Underwater village hidden beneath a Welsh reservoir is revealed for the first time in 46 YEARS due to weeks of dry weather
- Lake Vyrnwy in Powys in central Wales has become so dry that an underwater village has been revealed
- Old buildings from the village of Llanwddyn have been exposed for the first time since 1976
- The village was submerged when the reservoir and dam were built to supply Liverpool with water
- Astonishing pictures show the full detail of the hidden village as it comes to the surface once again
A lake in central Wales has become so dried up that a secret underwater village has been revealed from beneath its depths.
Lake Vyrnwy in Powys, on the edge of Snowdonia National Park, is usually 90 per cent full at this time of year but is nearly empty due to the recent heatwave.
As a result, old buildings from the village of Llanwddyn have been exposed for the first time since the drought of 1976.
Astonishing pictures from the Shropshire Star show the full detail of the hidden village, from an old bridge to stone walls and abandoned houses.
The photographs clearly show the foundations of the old buildings and the remnants of the village’s rich history.
The underwater village of Llanwddyn has been exposed from beneath the surface of Lake Vyrnwy due to weeks of dry weather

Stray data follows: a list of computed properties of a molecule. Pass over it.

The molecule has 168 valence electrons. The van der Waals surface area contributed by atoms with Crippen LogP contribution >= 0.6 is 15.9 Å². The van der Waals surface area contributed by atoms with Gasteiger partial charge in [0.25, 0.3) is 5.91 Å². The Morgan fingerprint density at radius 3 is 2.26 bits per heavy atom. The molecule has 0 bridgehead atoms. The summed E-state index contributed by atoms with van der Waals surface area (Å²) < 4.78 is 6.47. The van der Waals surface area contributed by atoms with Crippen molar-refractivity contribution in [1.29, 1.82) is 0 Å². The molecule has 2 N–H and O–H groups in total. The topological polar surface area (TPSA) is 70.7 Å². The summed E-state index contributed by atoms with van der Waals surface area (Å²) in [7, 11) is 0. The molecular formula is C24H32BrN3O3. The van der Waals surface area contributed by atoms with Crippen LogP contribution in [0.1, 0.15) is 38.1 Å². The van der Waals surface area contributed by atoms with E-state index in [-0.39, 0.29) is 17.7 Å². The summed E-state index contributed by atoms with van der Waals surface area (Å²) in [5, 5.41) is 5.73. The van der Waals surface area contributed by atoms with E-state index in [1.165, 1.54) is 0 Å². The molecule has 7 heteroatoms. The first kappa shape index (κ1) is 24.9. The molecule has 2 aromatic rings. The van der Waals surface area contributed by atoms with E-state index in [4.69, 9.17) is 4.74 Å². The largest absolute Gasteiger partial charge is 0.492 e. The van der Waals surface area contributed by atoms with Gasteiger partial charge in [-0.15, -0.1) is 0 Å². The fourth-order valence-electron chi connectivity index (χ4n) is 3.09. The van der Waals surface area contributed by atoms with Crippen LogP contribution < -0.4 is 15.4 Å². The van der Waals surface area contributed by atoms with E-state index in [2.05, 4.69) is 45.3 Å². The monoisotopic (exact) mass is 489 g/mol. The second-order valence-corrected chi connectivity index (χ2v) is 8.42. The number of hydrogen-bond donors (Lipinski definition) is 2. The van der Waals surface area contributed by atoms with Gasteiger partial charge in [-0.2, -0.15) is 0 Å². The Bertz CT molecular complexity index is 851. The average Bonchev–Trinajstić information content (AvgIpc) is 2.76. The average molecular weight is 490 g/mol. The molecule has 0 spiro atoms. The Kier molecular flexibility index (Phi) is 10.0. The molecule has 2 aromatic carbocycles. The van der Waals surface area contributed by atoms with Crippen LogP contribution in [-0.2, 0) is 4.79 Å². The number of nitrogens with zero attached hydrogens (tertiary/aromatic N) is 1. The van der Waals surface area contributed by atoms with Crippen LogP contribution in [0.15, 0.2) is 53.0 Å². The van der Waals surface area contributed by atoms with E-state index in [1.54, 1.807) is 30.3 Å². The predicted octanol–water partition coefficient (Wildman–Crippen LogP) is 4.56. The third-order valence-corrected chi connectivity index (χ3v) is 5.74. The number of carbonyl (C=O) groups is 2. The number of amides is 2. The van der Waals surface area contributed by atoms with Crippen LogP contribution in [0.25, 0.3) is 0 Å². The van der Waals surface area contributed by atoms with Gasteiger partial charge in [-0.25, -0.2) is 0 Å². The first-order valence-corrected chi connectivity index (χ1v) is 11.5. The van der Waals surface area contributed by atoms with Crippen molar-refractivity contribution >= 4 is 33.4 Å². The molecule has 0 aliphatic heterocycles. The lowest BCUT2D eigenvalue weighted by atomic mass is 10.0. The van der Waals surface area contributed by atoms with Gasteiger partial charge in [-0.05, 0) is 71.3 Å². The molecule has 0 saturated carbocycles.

Astonishing pictures show the full detail of the hidden village, from an old bridge to stone walls and abandoned houses
This is the first time the village has been visible since the drought of 1976
The pictures show the rich history of the village of Llanwddyn
Villagers were forced to leave Llanwddyn in the late 1880s so the reservoir could be built to supply Liverpool with water.
Lake Vyrnwy and its trademark dam were built and the village’s homes and old church were destroyed and sank under the water.
But the village refuses to be forgotten and re-emerges in times of drought and recurrent hot weather.
Old houses can be seen once more
Old walls are on show
Villagers were forced to leave Llanwddyn in the late 1880s so the reservoir could be built to supply Liverpool with water
The past few years have seen its water levels drop as the temperature creeps up.
The lake is usually 87 per cent full at this time of year. Last year it saw this drop to 77 per cent and it has fallen to just over 60 per cent full this week.
On July 18 Wales recorded its hottest day ever.
The Met Office confirmed Gogerddan near Aberystwyth had reached 35.3C (95.5F), exceeding the previous all-time high of 35.2C (95.4F) at Hawarden Bridge in Flintshire on August 2, 1990.
Lake Vyrnwy is known for its trademark dam and Victorian straining tower
The lake is only 60 per cent full, when usually it is closer to 90 per cent
The lake’s water levels have been dropping more and more each year as temperatures rise
On July 18 Wales recorded its hottest day ever